[3.3] Busoni distorts the rhythm by bringing in the mid-bar upper-melody gesture a bit too early. In addition, he shifts the emphasis unpredictably from the upper line to tenor line melody throughout the performance of the piece, adding an element of uncertainty. The starting-and-stopping effect results in a disjointed series of motivic gestures. Was Busoni thinking of a performance played on a stringed instrument? His erratic, strummed-like gestures may affirm such a view. His performance presents an interpretation far removed from modern performance practice and certainly conveys Chopin’s agitation.(16)

Part II: Opening Eight Measures

4 + 4 Groupings, Initial Arpeggiation or Something Else

Clip 1. Grigory Sokolov

Clip 4. Louis Lortie

Example 4. Berry’s 4+4 analysis of mm 1–8 (1985, p. 20)

Example 4 thumbnail

(click to enlarge)

Example 5. Forte and Gilbert’s initial arpeggiation reading of mm. 1–8(1982, p. 193

Example 5 thumbnail

(click to enlarge)

[4.1] We now consider two recordings and analyses of bars 1–8. Listen to the performances by Sokolov (Clip 1) and Louis Lortie(17) (Clip 4). Now consider the analysis by Wallace Berry (Example 4), which shows a progression from I to V divided into two 4-bar units. He states that the Prelude’s “basic course of action . . . creates this 4 + 4 division. . . . the upper-voice melody is in place in the first 3 bars while the tonic is clearly set, and in this sense measure 1 points to measure 4, and analogously measure 5 to measure 8.”(18) As his example illustrates, Berry interprets measures 2–3 and measures 6–7 as parenthetical, a reading that underscores a 4+4 grouping of measures.

[4.2] Forte and Gilbert (Example 5) read an initial arpeggiation in the upper voice from G to E; their notation suggests that the goal of the motion is E in measure 5 rather than C in measure 4.(19) In other words, the C is a note “along the way,” which (in contrast to Berry’s analysis) occurs within a broader sweep from G to E; the overall motion continues through the C in measure 4 up to the E in measure 5.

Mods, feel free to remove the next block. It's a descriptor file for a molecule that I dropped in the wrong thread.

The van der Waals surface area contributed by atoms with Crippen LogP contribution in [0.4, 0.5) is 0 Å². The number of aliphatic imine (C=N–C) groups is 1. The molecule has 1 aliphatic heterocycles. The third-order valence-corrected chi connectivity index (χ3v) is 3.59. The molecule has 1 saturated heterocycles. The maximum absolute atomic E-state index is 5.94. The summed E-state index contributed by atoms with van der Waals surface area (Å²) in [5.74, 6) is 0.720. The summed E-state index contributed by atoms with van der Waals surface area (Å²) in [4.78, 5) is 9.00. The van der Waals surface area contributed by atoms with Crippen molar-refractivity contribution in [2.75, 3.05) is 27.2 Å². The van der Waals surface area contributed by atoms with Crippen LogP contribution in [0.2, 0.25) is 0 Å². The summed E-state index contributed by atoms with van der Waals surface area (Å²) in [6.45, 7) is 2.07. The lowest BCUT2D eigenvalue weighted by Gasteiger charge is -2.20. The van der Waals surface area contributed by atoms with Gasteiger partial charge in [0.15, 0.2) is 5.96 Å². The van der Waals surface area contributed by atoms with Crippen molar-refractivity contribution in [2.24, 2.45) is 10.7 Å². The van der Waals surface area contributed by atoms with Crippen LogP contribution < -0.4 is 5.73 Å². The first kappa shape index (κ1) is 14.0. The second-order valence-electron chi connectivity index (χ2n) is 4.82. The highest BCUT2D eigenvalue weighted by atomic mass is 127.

[4.3] Berry’s analysis intersects with the performance by Sokolov, who highlights the 4 + 4 grouping by slightly lingering on C in measure 4 and decreasing the dynamic level before the line reaches E in measure 5. These expressions make C sound like a goal and E as a new beginning. Lortie, on the other hand, pushes through C in measure 4 and the following E without any change in tempo or dynamics until measure 6; curiously, his motion seems to push toward D as the goal of the phrase. His performance, therefore, adds a new layer of interpretation that digresses from Berry’s 4+4 analysis and Forte/Gilbert’s interpretation of an initial arpeggiation.

Example 6. Voice-leading reduction and 4+4 grouping

Example 6 thumbnail

(click to enlarge)

[4.4] The interplay of motives also defines the two-part division of the phrase. In Sokolov’s performance, the G-A motives ascend to the C and are answered by inverted E-Ds, which descend to A in measure 8. Together they form “a call and response," a gesture highlighted beautifully by Sokolov. My own analysis, similar to that by Felix Salzer, combines aspects of Berry and Forte/Gilbert. Example 6 presents a voice-leading sketch that emphasizes the motion to C both as intermediate goal and as part of a larger sweep of the initial arpeggiation (indicated by the slur from G to E).

[4.5] Consider now two other recordings, one of which intersects with my analysis; the other highlights characteristics not discussed thus far: (DeLarrocha,Clip 2, and Moravec, Clip 3). The performance by DeLarrocha reflects both the initial arpeggiation and the 4+4 metric structure; she projects a wedge of growth and decay that peaks on E in bar 5, but still maintains a sense of the underlying 4+4 grouping. On the other hand, Moravec also leads to the E, but his goal is to E in the tenor voice, which carries the lead melodic line.

Clip 3. Alicia DeLarrocha

Clip 4. Ivan Moravec

Part III: A Large-Scale Perspective

Essential Predominants, Highpoints, and Other Considerations

Example 7. (Berry, 1985, p. 19)

Example 7 thumbnail

(click to enlarge)

Example 8. (Salzer, 1962, p. 279)

Example 8 thumbnail

(click to enlarge)

[5.1] I now focus on the entire Prelude, discussing the different ways in which two performers articulate large-scale events. The form (typical of Chopin’s Preludes) is essentially an asymmetrical period, which in this case comprises three motions: a progression from I to V in an antecedent phrase (measures 1-8), an elaborated and expanded repetition in a consequent phrase (measures 9-24), followed by a coda (measure 25-end). The analyses by Berry and Salzer differ in that each places the phrase expansion at a different point in the consequent phrase (Examples 7 and 8).(20)